Ken Nelson Details the Robustness of his DS Cabriolet.

We’ve had lots of interest about Ken Nelson’s DS Chapron cabriolet and how he has made it to be, as he claims; ‘the most robust DS cabrio in existence’. While it is not going to win any contest for pristine looks, what Ken has done underneath to keep this car on the road as his “driver” is quite remarkable.

Here’s how Ken describes his efforts — in his own words:

I got involved with this car in 1982, when two Citroën friends who knew me as twice President of the Chicago Citroën Club, and came to me with this car in horrendous condition, breaking in half, engine frozen. I hoped I could restore it for them, as I had repaired another convertible in the Detroit area before that and have been driving Citroëns and maintaining them myself continuously since 1962.

Long story short, when I started a deep dive into this wreck, I couldn’t believe how it had been butchered by a so-called professional restoration shop somewhere around Chicago.

The idiots who worked on it had no clue about structural engineering of a monocoque chassis, as shown by their trying to weld a 3/8 in. thick bar of steel to the bottom of the chassis sill boxes, then sandblasting the underside of the rear body, and covering the swiss cheese structure under the body shell with up to a 1/2 inch of fiberglass.

As I got further into the car, I practically sat down and cried over the abominable mess the last shop had made of the car. There was so little left of the platform structure that I had very little hope of ever being able to put this car back together.

I sent the two friends in Chicago a videotape of how bad it was, and said I didn’t know if anyone could restore this without a huge, very well equipped shop — and the price would be enormous. As I had a full-time job and family at the time, I offered to buy them out as I didn’t see how I could even begin to put it back together. After seeing the video, they agreed and I reimbursed them and then some.

At that point, as I had nothing to lose, I completed removal of the rear turtle deck, which with the doors and windshield frame are all that really comprise the cabrios. I mounted the turtle deck vertically on my garage floor, using an overhead gantry I designed & built which was strong enough to pick up the whole car.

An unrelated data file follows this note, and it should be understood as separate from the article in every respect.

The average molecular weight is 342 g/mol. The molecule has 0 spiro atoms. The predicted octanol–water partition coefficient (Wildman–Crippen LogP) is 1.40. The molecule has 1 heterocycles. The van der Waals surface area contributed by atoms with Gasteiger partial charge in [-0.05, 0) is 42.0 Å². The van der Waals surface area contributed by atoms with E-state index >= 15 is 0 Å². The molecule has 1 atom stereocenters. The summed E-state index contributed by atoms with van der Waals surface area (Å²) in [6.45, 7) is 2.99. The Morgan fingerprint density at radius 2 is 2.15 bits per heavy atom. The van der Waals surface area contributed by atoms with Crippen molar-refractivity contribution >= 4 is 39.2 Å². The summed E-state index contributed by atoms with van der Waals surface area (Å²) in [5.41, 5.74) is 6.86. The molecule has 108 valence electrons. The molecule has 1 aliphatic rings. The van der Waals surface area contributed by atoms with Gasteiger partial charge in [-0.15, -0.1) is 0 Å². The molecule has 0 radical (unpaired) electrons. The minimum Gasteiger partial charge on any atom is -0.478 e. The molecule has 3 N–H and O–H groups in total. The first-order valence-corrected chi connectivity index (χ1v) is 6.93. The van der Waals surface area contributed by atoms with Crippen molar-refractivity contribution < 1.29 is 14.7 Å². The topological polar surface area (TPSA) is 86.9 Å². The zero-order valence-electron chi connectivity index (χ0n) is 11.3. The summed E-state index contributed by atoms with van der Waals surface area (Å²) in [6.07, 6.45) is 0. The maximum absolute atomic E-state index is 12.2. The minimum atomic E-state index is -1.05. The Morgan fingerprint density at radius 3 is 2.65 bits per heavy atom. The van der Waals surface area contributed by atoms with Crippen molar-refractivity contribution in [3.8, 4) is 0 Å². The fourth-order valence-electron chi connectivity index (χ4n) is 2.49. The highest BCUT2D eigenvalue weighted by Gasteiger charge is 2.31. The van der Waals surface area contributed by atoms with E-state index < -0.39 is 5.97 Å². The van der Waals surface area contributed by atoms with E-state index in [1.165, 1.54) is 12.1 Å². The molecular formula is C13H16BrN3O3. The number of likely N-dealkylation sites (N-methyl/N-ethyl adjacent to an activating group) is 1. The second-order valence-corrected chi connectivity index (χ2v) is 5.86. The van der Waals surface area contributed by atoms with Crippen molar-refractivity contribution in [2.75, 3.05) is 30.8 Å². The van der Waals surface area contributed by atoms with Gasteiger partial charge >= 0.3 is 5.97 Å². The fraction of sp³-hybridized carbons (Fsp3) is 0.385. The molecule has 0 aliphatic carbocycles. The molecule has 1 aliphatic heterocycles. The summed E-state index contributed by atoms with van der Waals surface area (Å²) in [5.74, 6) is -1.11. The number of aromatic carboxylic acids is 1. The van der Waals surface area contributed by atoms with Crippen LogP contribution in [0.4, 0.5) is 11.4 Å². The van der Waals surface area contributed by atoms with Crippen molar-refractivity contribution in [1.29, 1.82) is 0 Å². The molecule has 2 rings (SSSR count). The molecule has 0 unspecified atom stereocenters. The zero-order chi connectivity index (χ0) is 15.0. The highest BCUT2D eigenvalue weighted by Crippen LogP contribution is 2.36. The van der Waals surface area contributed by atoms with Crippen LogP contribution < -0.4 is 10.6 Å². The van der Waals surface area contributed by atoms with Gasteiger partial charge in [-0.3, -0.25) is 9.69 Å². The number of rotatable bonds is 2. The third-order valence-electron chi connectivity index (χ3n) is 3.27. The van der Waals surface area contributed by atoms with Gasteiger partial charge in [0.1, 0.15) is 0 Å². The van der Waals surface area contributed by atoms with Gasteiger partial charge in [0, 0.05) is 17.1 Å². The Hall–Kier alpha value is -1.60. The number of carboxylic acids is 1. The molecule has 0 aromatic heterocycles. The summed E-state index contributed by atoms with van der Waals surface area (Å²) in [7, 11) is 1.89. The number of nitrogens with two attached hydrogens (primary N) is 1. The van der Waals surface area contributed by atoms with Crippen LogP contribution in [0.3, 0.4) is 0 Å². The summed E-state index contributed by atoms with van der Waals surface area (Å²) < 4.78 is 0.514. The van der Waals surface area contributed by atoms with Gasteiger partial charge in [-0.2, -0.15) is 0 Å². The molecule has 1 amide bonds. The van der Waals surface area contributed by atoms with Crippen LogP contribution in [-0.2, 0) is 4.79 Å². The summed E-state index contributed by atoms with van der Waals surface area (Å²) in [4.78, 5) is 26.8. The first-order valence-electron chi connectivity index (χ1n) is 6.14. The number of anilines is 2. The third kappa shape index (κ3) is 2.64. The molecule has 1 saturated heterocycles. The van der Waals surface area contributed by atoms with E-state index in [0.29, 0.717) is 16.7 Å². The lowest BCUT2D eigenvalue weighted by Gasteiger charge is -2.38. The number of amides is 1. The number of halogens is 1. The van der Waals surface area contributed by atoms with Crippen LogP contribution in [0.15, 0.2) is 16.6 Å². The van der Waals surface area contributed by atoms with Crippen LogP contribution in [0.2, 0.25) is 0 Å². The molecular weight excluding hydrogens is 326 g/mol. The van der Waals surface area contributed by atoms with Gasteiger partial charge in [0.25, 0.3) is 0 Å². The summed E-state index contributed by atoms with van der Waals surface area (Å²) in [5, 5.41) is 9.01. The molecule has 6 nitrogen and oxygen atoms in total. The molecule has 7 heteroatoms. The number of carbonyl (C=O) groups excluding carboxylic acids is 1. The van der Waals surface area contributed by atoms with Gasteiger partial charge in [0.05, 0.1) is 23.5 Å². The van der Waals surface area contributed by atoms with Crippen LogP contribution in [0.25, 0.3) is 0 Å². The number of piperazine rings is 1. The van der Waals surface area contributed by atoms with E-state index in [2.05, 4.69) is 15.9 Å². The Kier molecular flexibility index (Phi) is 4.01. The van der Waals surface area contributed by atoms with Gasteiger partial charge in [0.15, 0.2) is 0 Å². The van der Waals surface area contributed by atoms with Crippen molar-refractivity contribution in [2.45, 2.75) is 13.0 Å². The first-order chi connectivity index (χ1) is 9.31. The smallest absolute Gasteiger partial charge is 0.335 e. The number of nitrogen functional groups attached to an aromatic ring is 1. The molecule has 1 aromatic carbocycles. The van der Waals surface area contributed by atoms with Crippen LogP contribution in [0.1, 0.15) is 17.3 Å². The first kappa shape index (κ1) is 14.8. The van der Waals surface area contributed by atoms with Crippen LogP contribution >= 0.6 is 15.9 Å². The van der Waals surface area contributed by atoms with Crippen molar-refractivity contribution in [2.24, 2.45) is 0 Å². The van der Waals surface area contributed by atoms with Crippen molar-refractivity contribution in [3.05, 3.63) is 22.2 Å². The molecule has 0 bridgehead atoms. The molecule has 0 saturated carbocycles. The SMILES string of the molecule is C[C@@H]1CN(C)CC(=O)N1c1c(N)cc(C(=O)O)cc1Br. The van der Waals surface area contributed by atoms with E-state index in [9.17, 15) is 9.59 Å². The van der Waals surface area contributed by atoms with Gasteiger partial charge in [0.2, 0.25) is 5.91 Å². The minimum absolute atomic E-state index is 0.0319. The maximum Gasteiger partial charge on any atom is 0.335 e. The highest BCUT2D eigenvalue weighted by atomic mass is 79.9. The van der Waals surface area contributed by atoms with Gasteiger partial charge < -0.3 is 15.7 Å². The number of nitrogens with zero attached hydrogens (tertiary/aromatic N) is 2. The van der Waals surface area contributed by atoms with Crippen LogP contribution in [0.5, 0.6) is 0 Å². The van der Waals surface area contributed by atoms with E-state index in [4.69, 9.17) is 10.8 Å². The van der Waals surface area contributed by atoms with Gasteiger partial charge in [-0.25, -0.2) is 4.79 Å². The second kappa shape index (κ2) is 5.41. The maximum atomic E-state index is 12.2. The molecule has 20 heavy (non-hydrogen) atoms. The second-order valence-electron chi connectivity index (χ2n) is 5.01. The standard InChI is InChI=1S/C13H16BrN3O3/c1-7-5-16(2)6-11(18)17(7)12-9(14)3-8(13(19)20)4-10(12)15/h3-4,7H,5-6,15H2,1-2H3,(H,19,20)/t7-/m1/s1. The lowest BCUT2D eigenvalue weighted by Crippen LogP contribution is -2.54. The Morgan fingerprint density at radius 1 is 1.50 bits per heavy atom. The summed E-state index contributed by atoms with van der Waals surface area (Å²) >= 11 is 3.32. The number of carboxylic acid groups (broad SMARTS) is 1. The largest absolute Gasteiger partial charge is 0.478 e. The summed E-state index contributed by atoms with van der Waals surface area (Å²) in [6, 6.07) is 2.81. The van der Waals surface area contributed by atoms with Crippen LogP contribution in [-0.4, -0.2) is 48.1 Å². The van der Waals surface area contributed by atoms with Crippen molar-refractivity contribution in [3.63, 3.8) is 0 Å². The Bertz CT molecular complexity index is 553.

The bare chassis was in pieces, rusted thru about 50% all over. Having dealt with a lot of rusty DSs prior to this car, I knew exactly how bad the damage was, and that Chapron had never fixed a very significant design weakness in the DS chassis from day one. From 1982 to 1989, I worked part-time on the car, mainly over Christmas holidays when the family went south to the grandparents. I cut rusted metal out of the turtle deck support structure, searched for and found a pristine California car stripped chassis in the hands of a close friend, Rod Burwell in New Haven, CT.

I bought the bodiless chassis with a dead engine still in it, towed it back to Detroit behind my ID sedan, powering the dead car’s suspension with a line from my tow Cit.

To guide me in the restoration, I had an extremely rare copy of Javel magazine documenting Chapron’s shop and his build method, which I followed and duplicated. However, I went him one better: The closed box sills of the DS end right under the front hinge pillar, and the box becomes a distorted C section. Right there the sedans and consequently wagons and the cabrios all have a flexure point which leads to lots of cowl/dash shake when the roof is removed. I have photos of how the car’s structure was stitch-welded together at the factory, so I knew exactly what I had to do to make this cabrio the strongest in the world, and it is now still the strongest unless someone else has done what I did.

Not even an expert on these cars can tell that I sandwiched an 18 gauge, two-sided galvanized steel angle plate from the very rear of the sill box, thru the C section under the hinge pillar, and continued it to the firewall, making the sill a true BOX section instead of a poor second cousin. Mig-welded throughout, with doubled up cross braces inside the box extension, there is no other DS cabrio in the world which is as tough as this one.

The critical part of the windshield frame I had to make out of two pieces of hand-hammered chrome-moly steel to duplicate what Chapron did to strengthen the A pillars.

All in all, I handmade about 41 pieces of steel to rebuild the car to better than Chapron’s standard.

It took 1200 hours over 7 years to put this car on the road, with the same paint & top it had when I first got it. I was so tired after all that work, that I have done virtually nothing to improve the body since I began driving the car 25 years ago. It is my daily driver in decent weather, but never in the winter.

And notice how clean the bottom of the sills look vs the door bottoms & rest of body – that’s because of that galvanized plate I built.